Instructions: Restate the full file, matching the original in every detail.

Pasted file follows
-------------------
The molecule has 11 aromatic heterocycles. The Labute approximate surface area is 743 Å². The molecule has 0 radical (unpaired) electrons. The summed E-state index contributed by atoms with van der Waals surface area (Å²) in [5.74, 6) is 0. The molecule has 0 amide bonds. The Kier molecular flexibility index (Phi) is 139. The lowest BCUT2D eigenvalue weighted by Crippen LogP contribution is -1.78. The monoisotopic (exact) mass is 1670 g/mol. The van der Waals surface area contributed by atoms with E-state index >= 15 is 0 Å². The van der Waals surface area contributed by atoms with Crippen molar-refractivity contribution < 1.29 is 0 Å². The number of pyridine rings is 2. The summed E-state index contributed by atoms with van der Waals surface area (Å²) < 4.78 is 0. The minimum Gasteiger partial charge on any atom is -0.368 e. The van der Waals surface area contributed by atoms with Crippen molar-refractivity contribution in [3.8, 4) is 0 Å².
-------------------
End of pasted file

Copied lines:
The molecule has 11 aromatic heterocycles. The Labute approximate surface area is 743 Å². The molecule has 0 radical (unpaired) electrons. The summed E-state index contributed by atoms with van der Waals surface area (Å²) in [5.74, 6) is 0. The molecule has 0 amide bonds. The Kier molecular flexibility index (Phi) is 139. The lowest BCUT2D eigenvalue weighted by Crippen LogP contribution is -1.78. The monoisotopic (exact) mass is 1670 g/mol. The van der Waals surface area contributed by atoms with E-state index >= 15 is 0 Å². The van der Waals surface area contributed by atoms with Crippen molar-refractivity contribution < 1.29 is 0 Å². The number of pyridine rings is 2. The summed E-state index contributed by atoms with van der Waals surface area (Å²) < 4.78 is 0. The minimum Gasteiger partial charge on any atom is -0.368 e. The van der Waals surface area contributed by atoms with Crippen molar-refractivity contribution in [3.8, 4) is 0 Å².